A panel of activists and educators spoke Monday afternoon in Washburn Auditorium about sexual abuse and other violence, both within the black community and inflicted by society on the black community. The discussion was a mixture of personal anecdotes and headline-making incidents, including those covered in the widely watched, six-episode “Surviving R. Kelly” television documentary.
And this legacy of oppression has a surfeit of villains, from the slave traders of the 18th and 19th century, to individual perpetrators, to active enablers, to witnesses who remain silent.
Moderated by Bwann Gwann, executive assistant to College of Liberal Arts and Sciences Dean Steven Shapiro, “Surviving Black Trauma: Campus Discussion Regarding the Lifetime Docuseries ‘Surviving R. Kelly,’” featured an unflinching look at oppression related and unrelated to the controversial entertainer. Panelists included Court King of the Providence, Rhode Island-based Youth In Action; Bernadine Desanges, a Boston-based motivational speaker, spoken-word artist and blogger; Graduate School of Arts and Social Sciences faculty members Vanessa Prosper and Michelle Vital, and Yvelande Boursiquot, a licensed clinical social worker out of Fuller Hospital in South Attleboro, Massachusetts.
“So many people that were involved in R. Kelly’s life were complicit in harboring this behavior,” Gwann said, after playing for the 40 audience members short clips from the documentary, as well as a related episode of “Red Table Talk,” an online talk show hosted by actress Jada Pinkett Smith, her daughter, Willow, and mother, Adrienne Banfield Norris.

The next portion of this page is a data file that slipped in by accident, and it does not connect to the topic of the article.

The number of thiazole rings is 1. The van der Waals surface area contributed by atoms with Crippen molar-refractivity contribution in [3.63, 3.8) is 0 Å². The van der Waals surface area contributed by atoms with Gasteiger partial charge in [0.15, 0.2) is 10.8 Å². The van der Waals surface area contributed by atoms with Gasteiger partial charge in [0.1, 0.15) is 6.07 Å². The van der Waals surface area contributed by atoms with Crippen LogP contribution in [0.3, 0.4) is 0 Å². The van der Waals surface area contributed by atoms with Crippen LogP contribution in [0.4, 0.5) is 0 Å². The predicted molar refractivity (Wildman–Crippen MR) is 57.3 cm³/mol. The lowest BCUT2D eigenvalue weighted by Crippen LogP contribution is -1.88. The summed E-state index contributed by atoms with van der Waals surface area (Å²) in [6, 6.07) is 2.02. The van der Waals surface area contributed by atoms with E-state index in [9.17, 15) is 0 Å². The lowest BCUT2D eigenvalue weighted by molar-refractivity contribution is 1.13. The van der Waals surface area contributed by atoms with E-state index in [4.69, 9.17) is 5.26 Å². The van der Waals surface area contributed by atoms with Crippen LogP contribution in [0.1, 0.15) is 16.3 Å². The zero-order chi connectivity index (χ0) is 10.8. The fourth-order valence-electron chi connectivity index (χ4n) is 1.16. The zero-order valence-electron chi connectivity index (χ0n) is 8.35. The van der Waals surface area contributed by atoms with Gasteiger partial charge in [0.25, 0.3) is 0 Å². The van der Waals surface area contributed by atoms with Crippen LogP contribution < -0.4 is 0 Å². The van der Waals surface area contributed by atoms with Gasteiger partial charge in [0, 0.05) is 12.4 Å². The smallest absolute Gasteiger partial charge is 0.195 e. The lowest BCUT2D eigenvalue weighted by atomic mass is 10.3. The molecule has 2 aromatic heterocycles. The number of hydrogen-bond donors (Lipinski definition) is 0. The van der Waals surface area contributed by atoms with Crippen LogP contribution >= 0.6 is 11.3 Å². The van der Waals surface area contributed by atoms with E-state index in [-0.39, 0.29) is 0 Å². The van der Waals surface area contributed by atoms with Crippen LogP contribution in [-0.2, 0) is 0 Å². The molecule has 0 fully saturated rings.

Panelists discussed allegations of Kelly isolating targets of his alleged sexual predation from their families, directing his hirelings to funnel all attempts at communication through him. They also discussed how the singer and producer for years evaded accountability for his actions by virtue of his role as a famous, even beloved, artist. While people on his payroll ran interference for him, others simply refused to believe that one so accomplished and well-known could be guilty of sexual assault.
The same sort of aura of protection surrounded legendary comedian and actor Bill Cosby for years, before he was convicted in April 2018 of three counts of sexual assault, panelists added.
Cosby was accused by dozens of women of drugging and incapacitating them prior to assaulting them. R. Kelly (born Robert Sylvester Kelly in 1967) has been accused of a wide range of sexual misconduct, from being at the center of a sex cult, to raping at least one underage girl and possession of child pornography (charges that were dropped or followed by acquittal, respectively).